To win a game of live poker, you need to look out for your opponents tells. A tell is any mannerism that gives you a clue about your opponent’s hand. Additionally, a tell can show whether a player is bluffing. However, sometimes players use these mannerisms on purpose to trick other players into folding. For the best chance of success, it’s important to understand what each mannerism means. In this article, we explore 10 poker tells you can use in the casino.
If your opponent is acting like they have a strong hand, they probably don’t! When gambling, most play-ers put on a strong exterior to hide signs of weakness. This method isn’t just used in poker, either; in day-to-day life, many people make themselves appear confident to disguise feelings of weakness. To trick other plays into folding, gamblers often act like they have a strong hand. While this theory doesn’t work 100% of the time, it’s worth keeping in mind. So next time you’re playing, remember this tip.
Just as players put on a strong exterior to hide signs or weakness, they often put on a weak exterior to disguise signs of strength. If your opponent is acting like they’re unhappy or worried, they’re probably just acting! If they really had a weak hand, the last thing they would do is make it obvious. So generally, those that voice their dissatisfaction are trying to make you think their hand is weak when it’s actually strong!
Another thing to watch out for is shaking hands. During poker, many people associate shaking hands with bad cards. As hand-shaking is a sign of nerves, it’s not unusual to assume that your opponent is nervous because his cards aren’t good. However, it’s often the opposite. Shaking hands usually indicate a strong hand. Hand-shaking is a release of nervous energy. But instead of being nervous about losing, the hand shaker is nervous about the excitement of winning.
Paying attention to your opponent’s breathing can also be helpful. When we become stressed, our breathing naturally gets faster. However, many players are aware of this. To hide their stress, they con-sciously slow their breathing or stop breathing entirely. Unfortunately, this can give the game away to those in the know. If a player is breathing too fast or too slow, they are probably stressed about their cards.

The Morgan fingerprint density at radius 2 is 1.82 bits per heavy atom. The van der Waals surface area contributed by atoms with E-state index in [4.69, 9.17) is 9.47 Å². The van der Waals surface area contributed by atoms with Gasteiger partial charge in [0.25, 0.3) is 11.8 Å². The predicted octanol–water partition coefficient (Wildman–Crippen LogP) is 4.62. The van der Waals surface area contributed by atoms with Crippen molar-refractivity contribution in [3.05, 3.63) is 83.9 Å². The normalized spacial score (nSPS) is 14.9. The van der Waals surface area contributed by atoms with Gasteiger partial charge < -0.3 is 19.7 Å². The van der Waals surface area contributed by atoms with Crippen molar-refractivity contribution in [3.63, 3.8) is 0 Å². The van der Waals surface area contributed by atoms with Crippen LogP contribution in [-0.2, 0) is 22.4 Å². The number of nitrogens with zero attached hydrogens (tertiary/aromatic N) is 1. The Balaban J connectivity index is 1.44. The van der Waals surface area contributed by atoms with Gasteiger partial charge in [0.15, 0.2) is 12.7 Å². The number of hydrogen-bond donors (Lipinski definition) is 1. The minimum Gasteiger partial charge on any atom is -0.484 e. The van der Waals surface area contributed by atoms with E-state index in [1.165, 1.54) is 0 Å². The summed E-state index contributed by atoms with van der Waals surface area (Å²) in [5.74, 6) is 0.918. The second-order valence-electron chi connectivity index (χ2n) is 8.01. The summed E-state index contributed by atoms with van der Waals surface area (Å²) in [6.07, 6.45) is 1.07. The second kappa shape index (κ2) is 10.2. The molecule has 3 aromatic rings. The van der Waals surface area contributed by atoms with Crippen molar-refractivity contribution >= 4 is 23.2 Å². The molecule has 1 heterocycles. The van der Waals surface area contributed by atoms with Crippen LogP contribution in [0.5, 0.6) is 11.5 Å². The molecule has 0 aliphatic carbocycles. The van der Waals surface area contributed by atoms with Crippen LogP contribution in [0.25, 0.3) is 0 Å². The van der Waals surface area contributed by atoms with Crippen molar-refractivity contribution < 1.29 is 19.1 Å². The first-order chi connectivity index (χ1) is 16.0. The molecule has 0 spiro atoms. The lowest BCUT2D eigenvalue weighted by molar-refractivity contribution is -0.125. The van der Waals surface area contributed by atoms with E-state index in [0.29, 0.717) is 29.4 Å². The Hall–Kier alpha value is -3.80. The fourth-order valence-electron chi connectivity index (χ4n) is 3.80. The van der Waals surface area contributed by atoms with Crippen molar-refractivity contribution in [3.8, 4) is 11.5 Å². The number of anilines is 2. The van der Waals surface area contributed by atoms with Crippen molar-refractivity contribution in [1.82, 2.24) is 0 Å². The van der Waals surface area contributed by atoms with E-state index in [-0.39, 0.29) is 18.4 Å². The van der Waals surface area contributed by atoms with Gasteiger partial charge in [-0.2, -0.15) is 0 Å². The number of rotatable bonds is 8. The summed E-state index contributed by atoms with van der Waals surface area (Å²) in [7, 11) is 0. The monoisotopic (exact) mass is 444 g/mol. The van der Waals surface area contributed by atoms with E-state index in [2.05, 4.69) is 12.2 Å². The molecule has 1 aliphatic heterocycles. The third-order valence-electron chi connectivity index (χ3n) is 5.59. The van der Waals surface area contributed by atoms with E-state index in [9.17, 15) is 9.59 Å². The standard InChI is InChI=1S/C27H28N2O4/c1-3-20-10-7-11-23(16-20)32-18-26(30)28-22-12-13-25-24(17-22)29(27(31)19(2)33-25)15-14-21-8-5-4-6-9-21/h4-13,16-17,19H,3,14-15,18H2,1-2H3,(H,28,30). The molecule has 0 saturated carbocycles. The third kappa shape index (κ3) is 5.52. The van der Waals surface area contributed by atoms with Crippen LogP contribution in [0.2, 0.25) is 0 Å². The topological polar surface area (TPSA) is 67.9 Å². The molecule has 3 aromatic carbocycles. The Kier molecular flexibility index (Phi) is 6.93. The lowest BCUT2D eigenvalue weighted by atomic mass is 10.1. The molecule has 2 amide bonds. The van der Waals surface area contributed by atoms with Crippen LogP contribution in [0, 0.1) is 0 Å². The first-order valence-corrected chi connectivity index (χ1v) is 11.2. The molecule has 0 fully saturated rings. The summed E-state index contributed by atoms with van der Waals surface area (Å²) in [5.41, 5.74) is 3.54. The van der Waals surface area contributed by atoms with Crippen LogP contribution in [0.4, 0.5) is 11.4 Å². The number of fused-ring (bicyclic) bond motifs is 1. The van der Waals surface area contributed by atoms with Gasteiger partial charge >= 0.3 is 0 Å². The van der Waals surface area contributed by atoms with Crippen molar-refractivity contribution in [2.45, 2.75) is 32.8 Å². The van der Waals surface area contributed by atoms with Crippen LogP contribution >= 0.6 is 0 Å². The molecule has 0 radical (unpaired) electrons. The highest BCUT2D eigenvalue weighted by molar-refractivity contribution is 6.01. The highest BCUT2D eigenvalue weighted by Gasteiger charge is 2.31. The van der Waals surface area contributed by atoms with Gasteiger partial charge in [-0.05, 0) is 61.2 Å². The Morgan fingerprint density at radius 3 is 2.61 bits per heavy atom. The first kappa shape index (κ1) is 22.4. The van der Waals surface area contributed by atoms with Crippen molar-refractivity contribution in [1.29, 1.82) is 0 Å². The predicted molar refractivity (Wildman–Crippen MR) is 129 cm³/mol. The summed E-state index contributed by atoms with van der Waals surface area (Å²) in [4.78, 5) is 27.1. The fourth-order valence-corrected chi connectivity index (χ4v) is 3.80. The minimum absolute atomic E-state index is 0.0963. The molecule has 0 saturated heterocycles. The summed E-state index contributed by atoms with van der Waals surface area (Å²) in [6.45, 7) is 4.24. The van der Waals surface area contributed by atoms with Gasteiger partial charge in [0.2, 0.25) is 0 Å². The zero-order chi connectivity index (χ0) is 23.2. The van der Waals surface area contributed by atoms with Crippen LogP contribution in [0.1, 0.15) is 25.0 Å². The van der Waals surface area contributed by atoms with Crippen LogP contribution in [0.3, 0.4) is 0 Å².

If your opponent is staring into space, they probably have a strong hand. As we mentioned earlier, play-ers often disguise a strong hand by appearing weak. Players assume that staring into space will make them appear uninterested in the game, and therefore mean that they have bad cards. However, if their cards were so bad that they stopped caring about the game, they probably would have already folded. So if your opponent is looking around the room instead of at their cards, they’re probably trying to hide a strong hand!
Head-nodding is another sign of a weak hand. As mentioned previously, a strong exterior can be a sign of weakness. During poker, those with bad cards often voice their confidence to trick other players. Re-search has shown that head-nodders are usually bluffing, while those that remain still have a strong hand.
To determine whether a player is bluffing, watch out for sentence fillers. Using words like ‘erm’ and ‘er’ can be a sign of lying. When telling a story that is untrue, the liar makes up the content as they go along. Sentence fillers can indicate gaps in the thinking process where the liar is making up the next part of the story. If you want to catch a bluffer, try asking them directly if they are bluffing. If they answer ‘er, no’, they probably are!
According to research, 40% of liars use excessive hand movement while only 20% of truth-tellers use hand gestures. If your opponent is talking, take a look at their hands. Are they moving more than usual? If you’re playing against a friend, excessive hand movement can be easy to spot. However, if you’re playing against a stranger it can be a little harder. If you can, take a note of their use of hand gestures early on so you can determine whether it increases during the game.
Many people believe that liars avoid direct eye-contact. However, research has proved this to be untrue. To convince others they are telling the truth, liars often use direct eye-contact. However, truth-tellers also use direct eye-contact, so spotting a bluffer can be tricky. On average, liars use direct eye-contact 10% more than those telling the truth. So if your opponents eye-contact seems excessive, they may be bluffing!
If your opponent is looking at your chips, they probably have a strong hand. Typically, players that are looking at your chip pile are trying to work out how much to bet and trying to figure out how much they can win from you.
Whether you’re an avid gambler or a complete novice, use these tells to spot a poker bluff. If your oppo-nent is using excessive hand gestures, direct eye-contact, or appearing over-confident – they’re probably bluffing! As always, it’s important to consider your financial situation before using a casino. The occasional bad day is unavoidable, and it’s easy to keep playing in an attempt to win your money back. However, this almost always ends badly. If you’re on a losing streak, the best thing to do is head home and return an-other day. Chances are, you’ll eventually win your money back.